Welcome to my new blog; where you'll be able to follow my journey being part of The Lightbox Gallery's, new children's book retrospective, Escape To Wonderland. 7 Aug-2 Jan '11. Please feel free to leave comments and ask questions. Prints of my work will be made available. And you can also book me for workshops and talks.

Friday, July 23, 2010

Booked and booked

Oh my goodness, oh my goodness, oh my goodness! It's just two weeks until the exhibition launches! I've seen some photo's of the installations coming together, and I think it could very well be MAGIC!

I shan't tell you the lay out of the main thing, as I don't want to spoil it for anyone that makes it down- although I'll definitely post pictures once the show's open. I can tell you that it'll be a chronological journey through the ages of children's book illustration. There's something very special about the idea that whatever age you are, you'll be able to see images from your own childhood.

The exhibition will of course also cover present day, and I'm very excited to see all of my hero's work in the flesh. I'm particularly interested in seeing Anthony Browne's work- I'm a sucker for detail! And from yester-year, I feel I may be drooling openly at a glimpse of Tenniel's work.

For my part, I'll be setting up a separate installation based on 'The Day in the Life of an Illustrator'. I'll be re-creating an area of my studio, so people can see what equiptment I use, and a little bit of the process behind my books. I'll have work exhibited, and an audio interview. Please don't laugh at my squeaky voice! I haven't recorded it yet, but I'm sure I'll sound like an infant mouse doing a bad Michael Jackson impression.

Today I went and got my work printed up, and took a trip into The Lightbox to leave it to be framed. I was asked to choose 3 pieces of work to display. The only thing I don't like about this sort of thing is the decision-making- I'm terrible at making decisions. I can't even choose what cereal to have for breakfast... It's very easy to select work if it's not your own, but it's harder to see things objectively when it's your own. It's good to pick work that's varied, but that complements eachother. Unfortunately, I often find the pieces I can look at without cringing are the similar ones! Also, more and more, I do my work in pieces, which I stitch together in the computer afterward, so finding recent original work that's complete enough is pretty difficult. It's done now though, and I'll put it out of my mind. I'm beginning to feel it's all coming together, and the reality that this is really going to happen has finally hit.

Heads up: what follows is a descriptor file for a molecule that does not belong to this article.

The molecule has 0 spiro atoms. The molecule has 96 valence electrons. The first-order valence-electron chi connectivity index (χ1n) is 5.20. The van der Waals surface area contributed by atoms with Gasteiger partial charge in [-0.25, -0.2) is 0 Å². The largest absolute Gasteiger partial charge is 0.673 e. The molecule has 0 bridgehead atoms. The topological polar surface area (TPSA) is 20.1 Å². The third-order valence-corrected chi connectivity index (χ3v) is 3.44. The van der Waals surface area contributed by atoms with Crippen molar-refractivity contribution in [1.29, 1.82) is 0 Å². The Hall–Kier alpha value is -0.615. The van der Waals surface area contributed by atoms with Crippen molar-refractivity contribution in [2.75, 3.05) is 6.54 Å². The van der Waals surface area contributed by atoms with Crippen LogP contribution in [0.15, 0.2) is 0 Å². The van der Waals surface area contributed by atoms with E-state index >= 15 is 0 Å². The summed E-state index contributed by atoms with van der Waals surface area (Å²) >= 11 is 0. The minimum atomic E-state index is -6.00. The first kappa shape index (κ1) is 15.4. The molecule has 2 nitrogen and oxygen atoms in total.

My only slightly 'eeeeeek-ish' worry now, is what to do for the workshops. I'm thinking of doing a character one... and possibly an interpretation of text one, but I'm really not sure. I've never done this sort of thing before, so if you have any suggestions, I'd love to hear them!


  1. Cassia,

    This is a beautifully presented blog. I look forward to seeing lots of things posted here. Fantastic!

    Good luck!


  2. Gosh, well done indeed for being part of the exhibition.
    It does sound very good indeed.
    So that's what the drawing board was for :)
    Character and text interpretation sound good for the workshops.
    Only other thing I can think of is maybe something on different approaches for different age groups, or something?

  3. Jon, yes, you're right. The workshops will be aimed at 4-8 year olds, so I think that might be a little tricky, but I'm hopefully doing some older kids and aldult lectures/workshops later in the year and I'd love to do something like that with them. Excellent idea.

  4. A character workshops sounds perfect. One thing that I find fascinates kids of that age is how you can so easily create expressive faces, just with subtle tweeks of eyebrows and different mouth shapes.

  5. ooh, that's a good idea. that sounds pretty spiffo actually, as I can always have the rest of her drawn before hand, and just change the faces!